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Omar to lead, with Congress deputy

india Updated: Dec 31, 2008 11:03 IST
Saroj Nagi

It is a generational shift to provide stable governance to a state that went through turmoil before elections.

Former Union Minister Omar Abdullah will lead the National Conference-Congress coalition in Jammu and Kashmir, with the two parties coming together after over two decades.

The Congress will be part of the government. “We have an equal stake in the improvement of the lot of people in the state,’’ said Abdullah after a 30-minute interaction with Congress president Sonia Gandhi at her 10, Janpath, residence.

As the Congress will participate in the government, the deputy chief minister will be from its ranks. The nominee, from Jammu region, will lend regional balance to the team led by Abdullah, who represents Ganderbal in the Valley.

Among the contenders for the post are former Assembly Speaker Tara Chand, a Dalit, and two-term MLA Sham Lal Sharma who won from Akhnoor by notching up the largest victory margin in the assembly polls after former chief minister Ghulam Nabi Azad.

Although no Kashmiri Pandit won in the assembly polls, the community would find a place in the cabinet, as well as in the Upper House, to strike a social balance.

Abdullah is likely to take oath as chief minister in the first week of January, before Moharram on January 8 and the expiry of Governor’s Rule on January 10. A small team will be sworn in first and the cabinet expanded subsequently. Asked whether the two sides will go for a rotational arrangement, Abdullah said that the issue “did not figure’’ in his talks with Sonia, in an indication that the NC will lead the government for six years.

A joint NC-Congress team will work out the modalities of government formation including the choice of deputy chief minister, the number of ministers and portfolios.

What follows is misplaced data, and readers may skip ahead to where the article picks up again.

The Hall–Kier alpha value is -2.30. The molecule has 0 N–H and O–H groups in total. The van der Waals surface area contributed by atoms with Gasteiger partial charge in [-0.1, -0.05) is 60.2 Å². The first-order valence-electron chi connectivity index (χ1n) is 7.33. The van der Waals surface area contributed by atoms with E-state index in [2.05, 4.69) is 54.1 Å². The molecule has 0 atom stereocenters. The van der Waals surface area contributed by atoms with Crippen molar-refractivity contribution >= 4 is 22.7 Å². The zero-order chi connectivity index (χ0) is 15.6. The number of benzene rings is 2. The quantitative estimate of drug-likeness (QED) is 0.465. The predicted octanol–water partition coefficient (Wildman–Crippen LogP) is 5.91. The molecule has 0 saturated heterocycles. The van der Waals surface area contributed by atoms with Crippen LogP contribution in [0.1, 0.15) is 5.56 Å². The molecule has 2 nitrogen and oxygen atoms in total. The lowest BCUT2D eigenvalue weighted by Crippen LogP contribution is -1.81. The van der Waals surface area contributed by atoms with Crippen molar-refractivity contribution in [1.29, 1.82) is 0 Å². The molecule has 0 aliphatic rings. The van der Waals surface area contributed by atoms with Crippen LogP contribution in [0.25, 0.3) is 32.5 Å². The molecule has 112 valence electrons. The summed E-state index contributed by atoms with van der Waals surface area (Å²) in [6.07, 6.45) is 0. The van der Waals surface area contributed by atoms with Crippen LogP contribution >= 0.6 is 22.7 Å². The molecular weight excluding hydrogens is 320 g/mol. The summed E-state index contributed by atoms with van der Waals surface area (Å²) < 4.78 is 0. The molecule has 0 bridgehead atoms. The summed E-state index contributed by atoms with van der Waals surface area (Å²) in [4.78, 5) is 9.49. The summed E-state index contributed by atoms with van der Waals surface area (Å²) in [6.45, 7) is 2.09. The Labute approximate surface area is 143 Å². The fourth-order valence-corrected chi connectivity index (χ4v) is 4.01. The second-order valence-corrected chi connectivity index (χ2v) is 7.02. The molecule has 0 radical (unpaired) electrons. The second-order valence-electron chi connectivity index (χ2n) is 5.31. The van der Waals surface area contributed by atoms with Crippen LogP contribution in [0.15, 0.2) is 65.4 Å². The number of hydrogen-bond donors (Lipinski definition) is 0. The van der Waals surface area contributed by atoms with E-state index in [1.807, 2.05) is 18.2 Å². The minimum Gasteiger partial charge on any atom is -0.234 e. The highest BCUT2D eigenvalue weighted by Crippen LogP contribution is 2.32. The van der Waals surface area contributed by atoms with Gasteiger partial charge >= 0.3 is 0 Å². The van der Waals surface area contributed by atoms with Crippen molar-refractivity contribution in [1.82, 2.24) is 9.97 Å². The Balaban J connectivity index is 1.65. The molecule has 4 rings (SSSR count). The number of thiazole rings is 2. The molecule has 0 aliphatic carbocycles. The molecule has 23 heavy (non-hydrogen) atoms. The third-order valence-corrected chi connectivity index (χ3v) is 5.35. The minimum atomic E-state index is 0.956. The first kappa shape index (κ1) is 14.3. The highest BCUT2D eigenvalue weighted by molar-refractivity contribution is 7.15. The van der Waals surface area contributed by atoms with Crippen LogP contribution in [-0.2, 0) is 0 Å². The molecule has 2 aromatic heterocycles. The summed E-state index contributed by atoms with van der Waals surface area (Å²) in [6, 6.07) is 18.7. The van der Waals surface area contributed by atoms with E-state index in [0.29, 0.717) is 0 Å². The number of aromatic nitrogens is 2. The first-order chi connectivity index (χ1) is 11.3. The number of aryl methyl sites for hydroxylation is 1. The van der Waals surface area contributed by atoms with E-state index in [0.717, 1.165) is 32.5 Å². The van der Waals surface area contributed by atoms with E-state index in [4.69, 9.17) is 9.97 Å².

The Congress team is likely to include J&K in-charge Prithviraj Chavan, former chief minister Ghulam Nabi Azad and state unit chief Saifuddin Soz.

People’s Democratic Party chief Mehbooba Mufti said the Congress-NC alliance was one of convenience. “When we made alliance with the Congress in 2002, it was agenda-sharing. We had an agenda — Common Minimum Programme. But the NC-Congress coalition is merely for power sharing.”

Unless the PDP walks out, both Mufti Mohammad Sayeed’s party and the NC will be part of the UPA much like Bihar rivals, the Rashtriya Janata Dal and the Lok Janshakti Party. Between them, the NC and the Congress hope to have common candidates for the four Rajya Sabha seats and the Lok Sabha elections. Once government formation is over, a coordination Committee of the two parties would draw up the agenda for governance.

The Congress pitched for the NC because it had emerged as the single largest party and the two together had the numbers to provide a stable government. Between them the NC (28) and the Congress (17) have a clear majority in the House and hope to pitch for common candidates for the four Rajya Sabha vacancies and the forthcoming Lok Sabha polls.

The All Party Hurriyat Conference chairman Mirwaiz Umar Farooq said Omar would bring a “new thinking” in governance of the state.

(with Arun Joshi in Jammu and Rashid Ahmad in Srinagar)